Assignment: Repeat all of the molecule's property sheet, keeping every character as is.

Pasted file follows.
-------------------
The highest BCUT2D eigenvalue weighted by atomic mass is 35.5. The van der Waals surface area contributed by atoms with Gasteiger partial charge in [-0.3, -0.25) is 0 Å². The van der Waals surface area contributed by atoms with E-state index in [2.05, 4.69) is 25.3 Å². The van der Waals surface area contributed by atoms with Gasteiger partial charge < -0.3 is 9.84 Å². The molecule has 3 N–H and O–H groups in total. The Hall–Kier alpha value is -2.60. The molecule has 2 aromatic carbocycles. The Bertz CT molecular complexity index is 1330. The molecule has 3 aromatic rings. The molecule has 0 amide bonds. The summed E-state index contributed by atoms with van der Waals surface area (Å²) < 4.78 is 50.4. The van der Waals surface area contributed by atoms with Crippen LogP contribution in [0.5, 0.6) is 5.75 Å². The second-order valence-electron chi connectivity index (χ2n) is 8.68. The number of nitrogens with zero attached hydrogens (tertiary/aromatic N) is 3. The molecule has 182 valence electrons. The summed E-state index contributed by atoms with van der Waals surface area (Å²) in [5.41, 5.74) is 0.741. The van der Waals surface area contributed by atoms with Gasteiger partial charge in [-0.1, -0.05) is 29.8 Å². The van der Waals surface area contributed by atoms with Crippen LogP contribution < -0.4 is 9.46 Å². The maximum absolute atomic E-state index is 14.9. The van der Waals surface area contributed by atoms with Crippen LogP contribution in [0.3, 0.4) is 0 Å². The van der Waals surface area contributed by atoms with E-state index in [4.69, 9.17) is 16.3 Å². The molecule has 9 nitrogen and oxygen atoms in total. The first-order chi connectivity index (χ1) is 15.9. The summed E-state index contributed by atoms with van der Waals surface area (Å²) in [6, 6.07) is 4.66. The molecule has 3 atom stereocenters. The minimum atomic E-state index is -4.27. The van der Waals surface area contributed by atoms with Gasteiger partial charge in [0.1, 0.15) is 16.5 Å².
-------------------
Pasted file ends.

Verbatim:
The highest BCUT2D eigenvalue weighted by atomic mass is 35.5. The van der Waals surface area contributed by atoms with Gasteiger partial charge in [-0.3, -0.25) is 0 Å². The van der Waals surface area contributed by atoms with E-state index in [2.05, 4.69) is 25.3 Å². The van der Waals surface area contributed by atoms with Gasteiger partial charge < -0.3 is 9.84 Å². The molecule has 3 N–H and O–H groups in total. The Hall–Kier alpha value is -2.60. The molecule has 2 aromatic carbocycles. The Bertz CT molecular complexity index is 1330. The molecule has 3 aromatic rings. The molecule has 0 amide bonds. The summed E-state index contributed by atoms with van der Waals surface area (Å²) < 4.78 is 50.4. The van der Waals surface area contributed by atoms with Crippen LogP contribution in [0.5, 0.6) is 5.75 Å². The second-order valence-electron chi connectivity index (χ2n) is 8.68. The number of nitrogens with zero attached hydrogens (tertiary/aromatic N) is 3. The molecule has 182 valence electrons. The summed E-state index contributed by atoms with van der Waals surface area (Å²) in [5.41, 5.74) is 0.741. The van der Waals surface area contributed by atoms with Gasteiger partial charge in [-0.1, -0.05) is 29.8 Å². The van der Waals surface area contributed by atoms with Crippen LogP contribution < -0.4 is 9.46 Å². The maximum absolute atomic E-state index is 14.9. The van der Waals surface area contributed by atoms with Crippen LogP contribution in [0.3, 0.4) is 0 Å². The van der Waals surface area contributed by atoms with E-state index in [4.69, 9.17) is 16.3 Å². The molecule has 9 nitrogen and oxygen atoms in total. The first-order chi connectivity index (χ1) is 15.9. The summed E-state index contributed by atoms with van der Waals surface area (Å²) in [6, 6.07) is 4.66. The molecule has 3 atom stereocenters. The minimum atomic E-state index is -4.27. The van der Waals surface area contributed by atoms with Gasteiger partial charge in [0.1, 0.15) is 16.5 Å².